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Vaping Associated with Increased Risk of Heart Failure, According to New Research


ACC.24: Data showed that individuals who used e-cigarettes were approximately 19% more likely to develop heart failure compared with those who had never vaped.

Vaping Associated with Increased Risk of Heart Failure, According to New Research / Image credit: ©Natalia/AdobeStock


Individuals who use e-cigarettes are significantly more likely to develop heart failure (HF) compared with those who have never used them, according to one of the largest prospective studies to date evaluating potential links between vaping and HF.1

Findings are being presented at the American College of Cardiology’s (ACC) Annual Scientific Sessions, April 6-8, 2024, in Atlanta, Georgia.

“More and more studies are linking e-cigarettes to harmful effects and finding that it might not be as safe as previously thought,” said presenting author Yakubu Bene-Alhasan, MD, a resident physician at MedStar Health in Baltimore, in an ACC press release. “The difference we saw was substantial. It’s worth considering the consequences to your health, especially with regard to heart health.”2

To examine the association between e-cigarette use and HF, researchers used data from surveys and electronic health records (EHR) in the All of Us Research Program, a large national study of US adults sponsored by the National Institutes of Health. Participants with a baseline EHR diagnosis of HF were excluded. Data on e-cigarette use was obtained from participants using the Population Assessment of Tobacco and Health-styled questions, according to the study abstract.1

“We determined the association between electronic nicotine products use and incident HF using Cox proportional hazards models adjusted for demographic and socioeconomic factors, diabetes mellitus, hypertension, hyperlipidemia, BMI and concomitant substance use (cigarette, cigar, hookah, smokeless cigarette and alcohol use),” wrote investigators.1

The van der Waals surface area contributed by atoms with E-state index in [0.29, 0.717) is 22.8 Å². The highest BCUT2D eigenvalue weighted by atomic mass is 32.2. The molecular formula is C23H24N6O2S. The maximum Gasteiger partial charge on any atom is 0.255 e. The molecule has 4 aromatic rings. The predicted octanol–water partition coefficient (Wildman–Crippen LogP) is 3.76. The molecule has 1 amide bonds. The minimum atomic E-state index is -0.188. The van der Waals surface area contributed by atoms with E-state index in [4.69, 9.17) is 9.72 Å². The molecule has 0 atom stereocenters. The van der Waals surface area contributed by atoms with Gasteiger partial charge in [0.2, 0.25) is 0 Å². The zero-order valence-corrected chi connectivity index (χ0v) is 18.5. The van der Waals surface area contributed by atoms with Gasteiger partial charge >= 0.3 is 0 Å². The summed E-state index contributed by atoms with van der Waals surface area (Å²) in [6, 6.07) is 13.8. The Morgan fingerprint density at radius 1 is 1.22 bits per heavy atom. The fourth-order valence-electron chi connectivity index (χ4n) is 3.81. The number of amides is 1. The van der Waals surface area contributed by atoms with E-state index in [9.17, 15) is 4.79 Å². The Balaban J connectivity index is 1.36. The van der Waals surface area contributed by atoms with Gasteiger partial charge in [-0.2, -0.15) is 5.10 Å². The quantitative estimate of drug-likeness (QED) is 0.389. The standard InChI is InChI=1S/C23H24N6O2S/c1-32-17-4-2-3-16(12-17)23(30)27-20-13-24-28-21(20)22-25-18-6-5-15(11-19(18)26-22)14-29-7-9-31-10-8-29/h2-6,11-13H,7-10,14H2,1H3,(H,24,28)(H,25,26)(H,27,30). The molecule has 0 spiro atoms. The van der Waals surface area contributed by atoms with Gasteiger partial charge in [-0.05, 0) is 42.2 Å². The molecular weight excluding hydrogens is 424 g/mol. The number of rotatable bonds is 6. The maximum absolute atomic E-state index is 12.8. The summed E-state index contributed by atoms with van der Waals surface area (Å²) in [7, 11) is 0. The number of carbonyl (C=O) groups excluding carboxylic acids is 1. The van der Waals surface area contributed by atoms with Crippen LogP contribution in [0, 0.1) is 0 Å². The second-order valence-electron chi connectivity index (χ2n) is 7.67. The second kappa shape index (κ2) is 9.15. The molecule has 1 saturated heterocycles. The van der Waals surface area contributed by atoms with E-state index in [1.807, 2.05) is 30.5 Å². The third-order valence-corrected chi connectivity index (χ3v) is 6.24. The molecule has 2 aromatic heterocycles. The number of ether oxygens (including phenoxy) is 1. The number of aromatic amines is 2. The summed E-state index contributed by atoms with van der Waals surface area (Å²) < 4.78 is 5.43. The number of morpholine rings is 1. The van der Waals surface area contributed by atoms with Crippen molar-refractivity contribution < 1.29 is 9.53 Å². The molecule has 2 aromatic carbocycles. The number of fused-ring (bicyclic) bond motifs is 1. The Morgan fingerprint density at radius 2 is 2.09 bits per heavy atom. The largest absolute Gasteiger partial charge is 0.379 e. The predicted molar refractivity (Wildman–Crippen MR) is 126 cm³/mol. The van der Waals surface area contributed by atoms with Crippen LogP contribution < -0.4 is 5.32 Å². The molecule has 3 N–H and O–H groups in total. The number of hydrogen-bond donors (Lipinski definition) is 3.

A total of 175 667 participants (mean age, 52 years; 60.5% women) were included in the cohort, of which 3242 developed HF within a median follow-up time of 45 months, according to the results.1

Compared to never users, researchers observed that ever users of e-cigarettes had an increased risk of incident HF (aHR -1.19, 95% CI 1.06-1.35) in the fully adjusted model.1

When researchers broke the data down by type of HF, they found that the increased risk associated with e-cigarette use was statistically significant for HF with preserved ejection fraction (aHR -1.21, 95% CI 1.01-1.47), but not for HF with reduced ejection fraction (aHR -1.11, 95% CI 0.90-1.37).There was no evidence that participants’ age, sex, or smoking status modified the relationship between e-cigarette use and HF.1

“More research is needed corroborate these findings, to enable clinicians provide the public with high quality information on the health implications of electronic nicotine product use and to guide policies,” concluded Bene-Alhasan and colleagues.1


  1. Bene-Alhasan Y, Mensah SO, Almaadawy O, et al. Electronic nicotine product use is associated with incident heart failure – the All of Us research program. Presented at: The American College of Cardiology Scientific Sessions; April 6-8, 2024; Atlanta, GA. Accessed April 2, 2024. https://accmedia.org/wp-content/uploads/2024/03/Bene-Alhasan_Nicotine_PRO_Abstract.pdf
  2. Study links e-cigarette use with higher risk of heart failure. News release. American College of Cardiology. April 2, 2024. Accessed April 2, 2024. https://accmedia.org/wp-content/uploads/2024/03/Bene-Alhasan_Nicotine_PRO_Release.pdf

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